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Though their alma mater has since been replaced by a junior college, Al Hansen and a group of South High alums vow to keep the Cubs playing "til we die."

No longer part of the Utah High School Activities Association, these Cubs have left State Street for the bright lights of the Valley Softball Complex. Right there, on diamond No. 2, the legacy continues."No question about it," says Class of '53 graduate Doyle Hedgepeth. "South High is very much alive."

And kicking, says 1952 grad Ken Sterzer: "It's our way of keeping South High and the memories."

Sporting blue hats embossed with an "S" and jerseys scripted with "Cubs" across the chest, South High now competes on the senior softball circuit. Salt Lake Parks & Recreation is their game, the World Senior Games their aim.

"When you're an athlete you never give it up. You always want to compete," said 1954 grad Jim "Babe" Mancuso. "The only thing that bothers us is when someone calls `grandpa' 11 heads turn."

Heads also turn on the softball diamond where the Cubs regularly turn double plays and win games. Comprised entirely of players age 60 and older, South won a Parks & Rec division title in 1993 and once placed third at the World Senior Games in St. George.

"The most satisfying thing, of course, is the continued relationship with the people," said Hansen, who formed the team after a suggestion by a classmate at a reunion planning meeting in 1991. "It's just like going back to the good, old days."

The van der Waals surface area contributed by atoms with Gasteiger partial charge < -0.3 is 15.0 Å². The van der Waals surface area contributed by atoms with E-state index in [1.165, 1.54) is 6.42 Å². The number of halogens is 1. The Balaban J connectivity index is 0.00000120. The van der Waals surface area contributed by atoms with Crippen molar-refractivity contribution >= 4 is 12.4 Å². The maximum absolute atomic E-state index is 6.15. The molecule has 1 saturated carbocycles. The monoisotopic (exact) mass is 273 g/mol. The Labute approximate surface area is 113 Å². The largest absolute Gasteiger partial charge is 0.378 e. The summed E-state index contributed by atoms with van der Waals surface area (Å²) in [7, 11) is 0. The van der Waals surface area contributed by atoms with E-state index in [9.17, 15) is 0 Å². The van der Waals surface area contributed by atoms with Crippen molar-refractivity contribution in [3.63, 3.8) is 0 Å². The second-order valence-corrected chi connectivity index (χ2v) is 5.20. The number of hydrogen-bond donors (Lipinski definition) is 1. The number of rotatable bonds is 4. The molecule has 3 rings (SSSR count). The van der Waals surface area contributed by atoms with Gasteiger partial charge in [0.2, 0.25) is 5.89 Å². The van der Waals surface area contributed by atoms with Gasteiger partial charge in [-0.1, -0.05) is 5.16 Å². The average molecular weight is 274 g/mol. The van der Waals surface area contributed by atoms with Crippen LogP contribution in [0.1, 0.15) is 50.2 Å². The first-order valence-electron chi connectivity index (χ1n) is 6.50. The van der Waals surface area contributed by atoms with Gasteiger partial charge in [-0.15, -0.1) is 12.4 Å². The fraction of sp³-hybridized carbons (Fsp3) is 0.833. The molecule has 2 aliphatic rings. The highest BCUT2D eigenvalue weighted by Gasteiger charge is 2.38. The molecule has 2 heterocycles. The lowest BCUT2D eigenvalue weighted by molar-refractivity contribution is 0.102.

Twenty-four players are on the squad, 20 of which have connections to South High. Hansen said the others have been adopted.

"There's a lot of tradition here. Once we decide to get together it just kind of blossomed" said Gary Mellus, also from the Class of '52. "People are amazed that we are all still together."

A majority of the Cubs graduated from the Salt Lake City school in 1952 and were members of prep and American Legion state championship baseball teams.

"We really have a good camaraderie among the players," said Mancuso.

The program, financed by fellow alum Neil Papiano (1951), a prominent California attorney, provides common ground for the men.

"It's mainly to do that," said 1954 graduate Brent Larsen. " . . . to keep the guys together."

Adds fellow Cub Roger Pusey: "It's just to perpetuate something we really love."

Like South High.